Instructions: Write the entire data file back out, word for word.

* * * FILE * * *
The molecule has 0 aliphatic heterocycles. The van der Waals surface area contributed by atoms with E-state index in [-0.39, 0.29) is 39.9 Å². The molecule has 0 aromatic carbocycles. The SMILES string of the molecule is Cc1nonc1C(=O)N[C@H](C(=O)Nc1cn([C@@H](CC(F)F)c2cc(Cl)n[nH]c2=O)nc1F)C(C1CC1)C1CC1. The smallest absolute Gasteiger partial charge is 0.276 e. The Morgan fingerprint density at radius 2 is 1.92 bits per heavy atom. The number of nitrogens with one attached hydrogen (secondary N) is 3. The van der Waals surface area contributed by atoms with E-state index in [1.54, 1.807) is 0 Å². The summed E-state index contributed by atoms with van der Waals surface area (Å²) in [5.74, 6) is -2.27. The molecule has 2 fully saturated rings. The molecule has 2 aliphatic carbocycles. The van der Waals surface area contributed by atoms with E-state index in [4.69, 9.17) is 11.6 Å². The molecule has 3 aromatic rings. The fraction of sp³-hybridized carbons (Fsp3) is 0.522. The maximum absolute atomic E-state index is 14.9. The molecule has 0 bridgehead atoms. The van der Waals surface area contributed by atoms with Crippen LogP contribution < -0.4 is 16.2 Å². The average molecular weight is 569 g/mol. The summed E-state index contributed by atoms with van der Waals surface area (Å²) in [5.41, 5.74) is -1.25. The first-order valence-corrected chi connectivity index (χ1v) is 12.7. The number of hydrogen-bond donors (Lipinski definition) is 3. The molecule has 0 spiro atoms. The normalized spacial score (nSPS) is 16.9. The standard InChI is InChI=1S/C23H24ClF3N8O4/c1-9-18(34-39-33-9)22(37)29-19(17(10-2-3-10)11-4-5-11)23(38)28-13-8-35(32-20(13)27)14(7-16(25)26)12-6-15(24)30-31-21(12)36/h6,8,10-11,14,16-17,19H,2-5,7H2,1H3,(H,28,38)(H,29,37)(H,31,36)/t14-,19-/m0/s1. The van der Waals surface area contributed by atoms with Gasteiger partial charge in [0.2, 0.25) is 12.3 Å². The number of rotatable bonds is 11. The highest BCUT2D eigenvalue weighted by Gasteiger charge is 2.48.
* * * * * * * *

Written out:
The molecule has 0 aliphatic heterocycles. The van der Waals surface area contributed by atoms with E-state index in [-0.39, 0.29) is 39.9 Å². The molecule has 0 aromatic carbocycles. The SMILES string of the molecule is Cc1nonc1C(=O)N[C@H](C(=O)Nc1cn([C@@H](CC(F)F)c2cc(Cl)n[nH]c2=O)nc1F)C(C1CC1)C1CC1. The smallest absolute Gasteiger partial charge is 0.276 e. The Morgan fingerprint density at radius 2 is 1.92 bits per heavy atom. The number of nitrogens with one attached hydrogen (secondary N) is 3. The van der Waals surface area contributed by atoms with E-state index in [1.54, 1.807) is 0 Å². The summed E-state index contributed by atoms with van der Waals surface area (Å²) in [5.74, 6) is -2.27. The molecule has 2 fully saturated rings. The molecule has 2 aliphatic carbocycles. The van der Waals surface area contributed by atoms with E-state index in [4.69, 9.17) is 11.6 Å². The molecule has 3 aromatic rings. The fraction of sp³-hybridized carbons (Fsp3) is 0.522. The maximum absolute atomic E-state index is 14.9. The molecule has 0 bridgehead atoms. The van der Waals surface area contributed by atoms with Crippen LogP contribution < -0.4 is 16.2 Å². The average molecular weight is 569 g/mol. The summed E-state index contributed by atoms with van der Waals surface area (Å²) in [5.41, 5.74) is -1.25. The first-order valence-corrected chi connectivity index (χ1v) is 12.7. The number of hydrogen-bond donors (Lipinski definition) is 3. The molecule has 0 spiro atoms. The normalized spacial score (nSPS) is 16.9. The standard InChI is InChI=1S/C23H24ClF3N8O4/c1-9-18(34-39-33-9)22(37)29-19(17(10-2-3-10)11-4-5-11)23(38)28-13-8-35(32-20(13)27)14(7-16(25)26)12-6-15(24)30-31-21(12)36/h6,8,10-11,14,16-17,19H,2-5,7H2,1H3,(H,28,38)(H,29,37)(H,31,36)/t14-,19-/m0/s1. The van der Waals surface area contributed by atoms with Gasteiger partial charge in [0.2, 0.25) is 12.3 Å². The number of rotatable bonds is 11. The highest BCUT2D eigenvalue weighted by Gasteiger charge is 2.48.